Tunsil told ESPN Radio that night after learning about the Instagram post: “It’s crazy, man. Like I said, whoever hacked my account and hacked my phone, I had no control of it. I can control what I can control. I’m ready to play football, not worried about this stuff.”

For as maligned as he was that night — Tunsil became the subject of a slew of internet memes — he actually handled the situation in a mature and effective way, crisis PR professionals say.

The most important tenet of crisis PR is uncovering the truth. The second most important part is being honest about the situation, down to the minute details.

“There are times where you don’t know or have all of the information. When you don’t, instead of trying to fudge a detail or make up an answer, you say that. ‘We don’t know what’s going on right now’ or ‘we don’t know what the answer is,’ and then when you know all the details, you absolutely, positively have to come clean,” said Debra DeCourcy, a strategic communications professional who helped guide Fifth Third Bancorp through the financial crisis of 2009. (DeCourcy is the wife of Sporting News writer Mike DeCourcy.)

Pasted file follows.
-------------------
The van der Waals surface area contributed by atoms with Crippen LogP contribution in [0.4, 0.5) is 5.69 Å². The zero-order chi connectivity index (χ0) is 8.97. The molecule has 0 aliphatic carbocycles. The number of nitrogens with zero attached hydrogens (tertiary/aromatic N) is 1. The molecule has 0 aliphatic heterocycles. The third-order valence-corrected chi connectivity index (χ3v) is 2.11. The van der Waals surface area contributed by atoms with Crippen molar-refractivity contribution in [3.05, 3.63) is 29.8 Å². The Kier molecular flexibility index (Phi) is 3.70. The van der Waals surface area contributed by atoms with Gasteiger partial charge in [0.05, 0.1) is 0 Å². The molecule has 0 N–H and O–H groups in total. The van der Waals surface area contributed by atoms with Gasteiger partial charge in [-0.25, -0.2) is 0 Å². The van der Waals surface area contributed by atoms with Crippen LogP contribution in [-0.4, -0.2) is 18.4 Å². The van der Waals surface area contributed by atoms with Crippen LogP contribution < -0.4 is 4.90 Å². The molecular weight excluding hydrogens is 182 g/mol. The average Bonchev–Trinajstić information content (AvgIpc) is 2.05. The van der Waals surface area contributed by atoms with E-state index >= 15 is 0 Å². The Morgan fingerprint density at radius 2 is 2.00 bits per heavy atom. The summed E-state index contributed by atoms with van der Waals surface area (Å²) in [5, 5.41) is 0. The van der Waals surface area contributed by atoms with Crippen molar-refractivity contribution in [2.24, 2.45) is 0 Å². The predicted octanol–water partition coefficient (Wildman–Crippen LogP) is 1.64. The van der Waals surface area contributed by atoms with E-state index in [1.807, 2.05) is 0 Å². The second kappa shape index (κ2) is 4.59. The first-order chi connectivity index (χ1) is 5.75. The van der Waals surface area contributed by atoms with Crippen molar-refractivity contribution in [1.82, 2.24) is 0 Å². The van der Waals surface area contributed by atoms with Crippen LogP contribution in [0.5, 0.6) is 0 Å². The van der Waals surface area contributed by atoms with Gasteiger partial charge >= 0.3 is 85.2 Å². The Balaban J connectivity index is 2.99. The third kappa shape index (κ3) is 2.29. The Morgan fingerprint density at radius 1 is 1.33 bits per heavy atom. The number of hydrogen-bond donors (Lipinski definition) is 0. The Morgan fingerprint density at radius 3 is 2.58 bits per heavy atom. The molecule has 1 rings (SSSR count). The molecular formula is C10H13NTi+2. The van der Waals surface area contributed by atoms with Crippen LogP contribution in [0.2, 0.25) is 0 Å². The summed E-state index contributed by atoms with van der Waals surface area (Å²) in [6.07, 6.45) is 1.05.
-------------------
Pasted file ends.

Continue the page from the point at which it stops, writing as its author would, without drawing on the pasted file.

“If you made a mistake, admit that you made a mistake. If you were foolish because you were young, just put what you’ve done on the line. Don’t try to deny it. When you do that, the public is generally more likely to sympathize with you.”

Bruce Haynes is president and founding partner of Purple Strategies, a communications firm that consulted with BP in the wake of the 2010 Deepwater Horizon oil spill. “Silence is hiding and hiding is guilt,” said Haynes, calling this the “cardinal rule of crisis communications.”

When Tunsil got to the podium that night, a reporter asked him whether he’d taken money during his time at Ole Miss. He first denied there was an exchange of money, but when the question was asked again, he copped to it  before promptly being whisked off the dais by an unidentified staffer.

“I think in this case, Laremy Tunsil actually did himself a lot of favors,” Haynes said. “He did not deny that that was his picture and, in fact, said that he had met and spoken with teams about his history. He answered the questions about the text messages forthrightly while he was on the stage.

“The only way you can ultimately rebuild your credibility is to speak credibly when you speak.”

Rebuilding his image in the minds of the general public is Tunsil’s newest and arguably biggest task. It certainly will be more difficult to do so because there are months to go before he can even practice a down, so all the focus will be on his off-field efforts.